Same as 9a2-c but with shadows added = <lastname-05-shadows.jpg>

Finally, do a freeform variation where you mix and match in any way you like. Beside any variation of the steps done above, you may also distort, sample textures in the still ife objects, etc. Put some time in on this one, since much of the "creative" grade on this project will come from the freeform. Save this view as <lastname-06-freeform.jpg> quality10.

Make a new folder named <Sec Lastname Still Lifes>. Put these six JPGs into the folder. Submit the entire folder to AW Express. Note that there are no dashes in the folder name because they aren't necessary.

folder: <Sec Lastname Still Lifes> contains:

Due in AW Express: class 9a on 3/6.

Part 3 - Still-Life Collage and Painting

The studio part of the still-life problem consists in making an optical-value collage and a five-value painting from your still life photo. These will stress interpretation of value.

Open your PSD file <sec-lastname-still-life.psd>(with layers). Make just the original photo visible.

original photo image

Apply Image/Adjustment/Posterize for 5 values.

posterized five values

Use the eyedropper (to select various values to be the foreground color, as you need them) and then use the paintbrush tool to smooth out value areas in preparation for making an optical-value collage. With just this layer visible, Save As <lastname-07-posterized-simplified.jpg>.

simplified five-value version (reference for collaging)

Now, use your object-selection, wall, and table layers to create a simplified version of the still life where the objects are white, middle gray and black, the table is dark gray and the wall is light gray. ith just this layer visible, Save As <lastname-08-silhouettes.jpg>. This is the version that you will paint.

five-value silhoutted version (reference for painting)

Close your <sec-lastname-still-life.psd> file without saving changes so it will be unmodified.

Convert your image files 01, 07 and 08 to PDF format. Print one copy of 01 and 07, and three copies of 08 (five total prints) at a copy shop - FedEx Office or Campus Copy - or other. Be sure that the actual printed images come out at the right size (10x15 inches) and not enlarged to fill the paper. Print on heavy paper so that you can cut out stencils.

One copy of 08 will be kept intact for reference; the other two copies will be used to cut up as stencils during the collage and painting processes.


Do your paint mixing to get white, light gray (6 white dots to one black), middle gray (4 white dots to one black), dark gray (2 white dots to one black), and black. Be sure to mix in matte medium.

On a piece of Bristol Paper, draw a centered rectangle 10X15 inches. Tape outside the frame with blue tape so you will get a clean edges.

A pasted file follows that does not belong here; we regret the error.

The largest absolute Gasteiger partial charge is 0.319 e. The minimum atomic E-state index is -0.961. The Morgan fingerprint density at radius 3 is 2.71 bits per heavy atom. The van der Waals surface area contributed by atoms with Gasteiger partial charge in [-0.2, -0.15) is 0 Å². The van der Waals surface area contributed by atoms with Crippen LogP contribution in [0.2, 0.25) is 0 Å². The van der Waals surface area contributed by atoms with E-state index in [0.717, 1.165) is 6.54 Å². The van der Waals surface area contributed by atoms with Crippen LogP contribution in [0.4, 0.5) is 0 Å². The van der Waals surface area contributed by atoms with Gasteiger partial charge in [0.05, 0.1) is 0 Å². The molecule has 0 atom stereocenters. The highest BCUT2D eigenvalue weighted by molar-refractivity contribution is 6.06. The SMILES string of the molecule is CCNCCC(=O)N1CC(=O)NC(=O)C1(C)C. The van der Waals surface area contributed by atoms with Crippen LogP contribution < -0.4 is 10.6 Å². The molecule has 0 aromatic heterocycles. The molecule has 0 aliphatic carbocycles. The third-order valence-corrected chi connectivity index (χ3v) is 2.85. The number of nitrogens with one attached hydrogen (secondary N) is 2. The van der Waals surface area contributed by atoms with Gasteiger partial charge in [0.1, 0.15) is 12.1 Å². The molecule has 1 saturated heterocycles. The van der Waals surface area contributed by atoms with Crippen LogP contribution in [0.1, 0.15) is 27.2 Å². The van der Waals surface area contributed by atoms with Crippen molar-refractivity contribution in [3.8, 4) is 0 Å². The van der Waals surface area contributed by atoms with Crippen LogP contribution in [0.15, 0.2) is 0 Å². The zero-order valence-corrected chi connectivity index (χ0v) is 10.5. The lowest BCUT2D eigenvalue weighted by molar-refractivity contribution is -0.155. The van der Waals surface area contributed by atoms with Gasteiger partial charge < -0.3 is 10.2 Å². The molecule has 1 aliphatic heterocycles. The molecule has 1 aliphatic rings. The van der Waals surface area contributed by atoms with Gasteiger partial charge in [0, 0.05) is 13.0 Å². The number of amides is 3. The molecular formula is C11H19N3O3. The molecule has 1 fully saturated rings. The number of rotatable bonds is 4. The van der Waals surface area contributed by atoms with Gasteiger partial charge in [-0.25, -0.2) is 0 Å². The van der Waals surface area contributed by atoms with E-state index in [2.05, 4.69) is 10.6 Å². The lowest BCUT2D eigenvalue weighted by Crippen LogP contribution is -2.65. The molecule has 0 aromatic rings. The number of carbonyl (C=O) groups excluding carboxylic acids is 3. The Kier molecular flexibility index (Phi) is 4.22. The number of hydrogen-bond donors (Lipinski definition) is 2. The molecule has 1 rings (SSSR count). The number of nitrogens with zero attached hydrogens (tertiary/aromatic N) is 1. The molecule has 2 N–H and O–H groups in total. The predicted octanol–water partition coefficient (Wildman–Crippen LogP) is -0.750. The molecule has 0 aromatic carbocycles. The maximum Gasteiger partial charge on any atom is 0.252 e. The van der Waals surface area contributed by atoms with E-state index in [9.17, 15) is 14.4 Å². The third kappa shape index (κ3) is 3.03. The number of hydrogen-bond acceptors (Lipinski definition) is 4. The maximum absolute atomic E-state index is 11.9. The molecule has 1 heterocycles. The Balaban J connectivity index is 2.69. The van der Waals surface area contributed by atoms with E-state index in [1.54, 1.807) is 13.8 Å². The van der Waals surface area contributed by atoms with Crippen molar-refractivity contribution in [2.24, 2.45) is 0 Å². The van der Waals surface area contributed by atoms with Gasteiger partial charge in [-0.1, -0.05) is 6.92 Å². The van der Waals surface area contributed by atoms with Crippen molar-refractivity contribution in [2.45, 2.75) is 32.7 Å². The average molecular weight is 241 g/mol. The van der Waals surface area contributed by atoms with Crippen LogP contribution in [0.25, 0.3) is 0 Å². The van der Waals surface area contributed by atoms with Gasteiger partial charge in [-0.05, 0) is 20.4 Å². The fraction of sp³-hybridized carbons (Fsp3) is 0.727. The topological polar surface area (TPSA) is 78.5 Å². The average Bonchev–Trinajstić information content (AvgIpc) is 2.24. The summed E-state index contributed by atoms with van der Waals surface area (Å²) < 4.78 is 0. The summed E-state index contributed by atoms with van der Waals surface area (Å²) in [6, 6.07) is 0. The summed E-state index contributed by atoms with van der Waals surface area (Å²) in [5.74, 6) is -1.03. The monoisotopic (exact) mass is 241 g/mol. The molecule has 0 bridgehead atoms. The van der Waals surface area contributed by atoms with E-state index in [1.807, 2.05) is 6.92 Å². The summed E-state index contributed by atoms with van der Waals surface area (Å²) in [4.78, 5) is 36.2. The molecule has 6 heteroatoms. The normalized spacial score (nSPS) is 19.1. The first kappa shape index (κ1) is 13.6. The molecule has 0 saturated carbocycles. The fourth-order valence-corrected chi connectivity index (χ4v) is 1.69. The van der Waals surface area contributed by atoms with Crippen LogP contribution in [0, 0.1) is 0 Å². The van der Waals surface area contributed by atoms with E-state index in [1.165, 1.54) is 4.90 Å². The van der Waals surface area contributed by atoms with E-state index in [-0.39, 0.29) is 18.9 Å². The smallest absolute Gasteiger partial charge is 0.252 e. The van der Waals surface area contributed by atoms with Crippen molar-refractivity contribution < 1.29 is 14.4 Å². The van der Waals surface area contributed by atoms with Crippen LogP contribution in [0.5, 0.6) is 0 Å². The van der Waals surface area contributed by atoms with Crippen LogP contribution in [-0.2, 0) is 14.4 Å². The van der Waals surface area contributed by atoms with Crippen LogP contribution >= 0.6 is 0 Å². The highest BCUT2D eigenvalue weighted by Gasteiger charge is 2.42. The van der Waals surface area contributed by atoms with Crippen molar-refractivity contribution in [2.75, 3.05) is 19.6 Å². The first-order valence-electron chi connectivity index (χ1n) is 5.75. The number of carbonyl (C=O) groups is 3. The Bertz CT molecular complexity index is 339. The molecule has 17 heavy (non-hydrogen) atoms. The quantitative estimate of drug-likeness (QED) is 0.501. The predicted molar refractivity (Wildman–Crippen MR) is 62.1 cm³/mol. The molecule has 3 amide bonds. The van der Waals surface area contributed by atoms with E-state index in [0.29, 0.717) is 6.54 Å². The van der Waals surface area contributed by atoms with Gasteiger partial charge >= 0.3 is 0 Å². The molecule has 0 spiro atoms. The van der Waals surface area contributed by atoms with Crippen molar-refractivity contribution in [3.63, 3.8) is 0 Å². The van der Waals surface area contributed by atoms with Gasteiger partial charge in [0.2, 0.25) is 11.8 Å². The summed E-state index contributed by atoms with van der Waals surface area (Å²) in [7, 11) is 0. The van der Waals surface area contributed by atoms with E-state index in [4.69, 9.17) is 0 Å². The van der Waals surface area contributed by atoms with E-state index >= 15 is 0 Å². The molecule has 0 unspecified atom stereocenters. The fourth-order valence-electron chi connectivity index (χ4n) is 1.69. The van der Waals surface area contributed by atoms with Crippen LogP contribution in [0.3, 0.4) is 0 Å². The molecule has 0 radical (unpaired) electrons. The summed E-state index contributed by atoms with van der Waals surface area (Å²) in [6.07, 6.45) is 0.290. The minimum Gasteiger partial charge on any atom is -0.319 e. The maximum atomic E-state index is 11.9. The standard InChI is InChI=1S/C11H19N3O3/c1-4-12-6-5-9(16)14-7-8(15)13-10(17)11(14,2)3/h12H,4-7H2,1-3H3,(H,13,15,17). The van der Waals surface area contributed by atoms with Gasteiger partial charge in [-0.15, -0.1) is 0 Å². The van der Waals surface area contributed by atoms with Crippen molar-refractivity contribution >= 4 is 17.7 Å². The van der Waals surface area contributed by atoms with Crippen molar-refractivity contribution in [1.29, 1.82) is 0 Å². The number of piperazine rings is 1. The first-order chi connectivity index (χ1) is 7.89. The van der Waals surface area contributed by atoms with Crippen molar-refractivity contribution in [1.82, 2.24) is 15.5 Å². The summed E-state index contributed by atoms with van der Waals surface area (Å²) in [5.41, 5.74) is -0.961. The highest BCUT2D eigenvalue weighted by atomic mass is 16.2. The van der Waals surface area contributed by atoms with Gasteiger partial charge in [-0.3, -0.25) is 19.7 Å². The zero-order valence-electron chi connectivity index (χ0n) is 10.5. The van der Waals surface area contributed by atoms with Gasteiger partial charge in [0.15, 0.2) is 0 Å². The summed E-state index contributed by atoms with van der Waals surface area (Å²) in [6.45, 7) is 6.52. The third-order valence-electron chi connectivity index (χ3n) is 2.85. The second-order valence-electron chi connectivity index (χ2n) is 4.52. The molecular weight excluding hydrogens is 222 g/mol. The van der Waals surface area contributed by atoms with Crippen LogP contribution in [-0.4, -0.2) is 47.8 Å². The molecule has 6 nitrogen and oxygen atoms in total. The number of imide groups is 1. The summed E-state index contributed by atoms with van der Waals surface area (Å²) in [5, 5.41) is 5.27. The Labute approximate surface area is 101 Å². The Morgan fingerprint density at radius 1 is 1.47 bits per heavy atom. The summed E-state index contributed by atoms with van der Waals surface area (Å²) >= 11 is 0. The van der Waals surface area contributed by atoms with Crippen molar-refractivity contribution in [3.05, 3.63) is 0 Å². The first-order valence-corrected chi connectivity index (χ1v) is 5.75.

Lightly draw your "horizon" line. Paint your wall going just a bit beyond the line. Let it dry. (You can speed up the process with a hair dryer.)

Now tape the line and paint the table top (going slightly over the tape). Let it dry and then remove the tape. Before proceeding, make sure that it is fully dry!

From your two extra copies of the 08 photo, you should be able to cut one each of the three objects (using a scissors or the X-acto knife). Carefully re-create any portion of the object that you can't actually see.

Place these three objects down on the painting in their correct positions. Use a small pieces of blue tape to hinge them in place. Lift up the "rearmost" photo silhouette slightly and place blue tape - approximately centered - under the all of the edges. Now trace the edges of the object onto the blue tape.

Using the X-acto knife, cut along the tracings and then remove the blue tape from the area to be painted. Paint it with the correct value paint, going slightly over the tape. Let it dry and then remove the tape.

Do the same for the mid-depth object and then do it for the frontmost object.

Whichever is your white object, give it two coats of white paint.

Remove the blue-tape frame.

Put you name on the back of the painting.


On another piece of Bristol Paper, draw a centered rectangle 10X15 inches. In it, make a collage that approximates the 07 five-value photo.

Use two of your grayscale papers for values. The other three values must be created using "optical value" papers - either found or created by you.

Use the glue stick for temporary positioning and the rubber cement for final adhesion.

Put you name on the back of the collage.

Painting, Collage and Still-Life Photo Print are due at class 9b on 3/8